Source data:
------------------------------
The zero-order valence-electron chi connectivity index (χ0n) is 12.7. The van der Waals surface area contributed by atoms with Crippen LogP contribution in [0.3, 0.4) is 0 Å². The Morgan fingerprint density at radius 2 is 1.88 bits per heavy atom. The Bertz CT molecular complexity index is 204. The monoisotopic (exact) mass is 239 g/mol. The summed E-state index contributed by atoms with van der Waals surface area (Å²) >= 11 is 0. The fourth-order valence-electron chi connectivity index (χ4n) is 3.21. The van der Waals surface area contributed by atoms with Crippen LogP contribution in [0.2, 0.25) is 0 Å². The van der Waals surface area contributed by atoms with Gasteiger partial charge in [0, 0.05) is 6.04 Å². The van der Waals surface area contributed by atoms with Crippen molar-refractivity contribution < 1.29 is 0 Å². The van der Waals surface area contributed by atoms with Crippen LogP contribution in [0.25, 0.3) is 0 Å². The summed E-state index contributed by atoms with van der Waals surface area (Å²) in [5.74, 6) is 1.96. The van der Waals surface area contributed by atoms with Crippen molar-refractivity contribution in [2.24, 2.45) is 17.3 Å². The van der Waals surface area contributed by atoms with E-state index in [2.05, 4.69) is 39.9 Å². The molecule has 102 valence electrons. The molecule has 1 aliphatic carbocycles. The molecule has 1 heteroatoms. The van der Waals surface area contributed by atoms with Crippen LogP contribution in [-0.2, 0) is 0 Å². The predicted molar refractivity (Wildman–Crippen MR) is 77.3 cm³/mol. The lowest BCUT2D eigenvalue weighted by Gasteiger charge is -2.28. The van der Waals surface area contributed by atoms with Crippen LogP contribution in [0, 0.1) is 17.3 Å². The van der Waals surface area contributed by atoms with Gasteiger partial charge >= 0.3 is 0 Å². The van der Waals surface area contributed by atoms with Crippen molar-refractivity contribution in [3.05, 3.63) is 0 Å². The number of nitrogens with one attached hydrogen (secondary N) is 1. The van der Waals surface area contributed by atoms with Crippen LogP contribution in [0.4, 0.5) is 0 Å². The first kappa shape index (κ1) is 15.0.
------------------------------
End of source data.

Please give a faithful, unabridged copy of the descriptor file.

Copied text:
The zero-order valence-electron chi connectivity index (χ0n) is 12.7. The van der Waals surface area contributed by atoms with Crippen LogP contribution in [0.3, 0.4) is 0 Å². The Morgan fingerprint density at radius 2 is 1.88 bits per heavy atom. The Bertz CT molecular complexity index is 204. The monoisotopic (exact) mass is 239 g/mol. The summed E-state index contributed by atoms with van der Waals surface area (Å²) >= 11 is 0. The fourth-order valence-electron chi connectivity index (χ4n) is 3.21. The van der Waals surface area contributed by atoms with Crippen LogP contribution in [0.2, 0.25) is 0 Å². The van der Waals surface area contributed by atoms with Gasteiger partial charge in [0, 0.05) is 6.04 Å². The van der Waals surface area contributed by atoms with Crippen molar-refractivity contribution < 1.29 is 0 Å². The van der Waals surface area contributed by atoms with Crippen LogP contribution in [0.25, 0.3) is 0 Å². The summed E-state index contributed by atoms with van der Waals surface area (Å²) in [5.74, 6) is 1.96. The van der Waals surface area contributed by atoms with Crippen molar-refractivity contribution in [2.24, 2.45) is 17.3 Å². The van der Waals surface area contributed by atoms with E-state index in [2.05, 4.69) is 39.9 Å². The molecule has 102 valence electrons. The molecule has 1 aliphatic carbocycles. The molecule has 1 heteroatoms. The van der Waals surface area contributed by atoms with Crippen LogP contribution in [-0.2, 0) is 0 Å². The predicted molar refractivity (Wildman–Crippen MR) is 77.3 cm³/mol. The lowest BCUT2D eigenvalue weighted by Gasteiger charge is -2.28. The van der Waals surface area contributed by atoms with Crippen LogP contribution in [0, 0.1) is 17.3 Å². The van der Waals surface area contributed by atoms with Gasteiger partial charge >= 0.3 is 0 Å². The van der Waals surface area contributed by atoms with Crippen molar-refractivity contribution in [3.05, 3.63) is 0 Å². The number of nitrogens with one attached hydrogen (secondary N) is 1. The van der Waals surface area contributed by atoms with Crippen LogP contribution in [0.4, 0.5) is 0 Å². The first kappa shape index (κ1) is 15.0.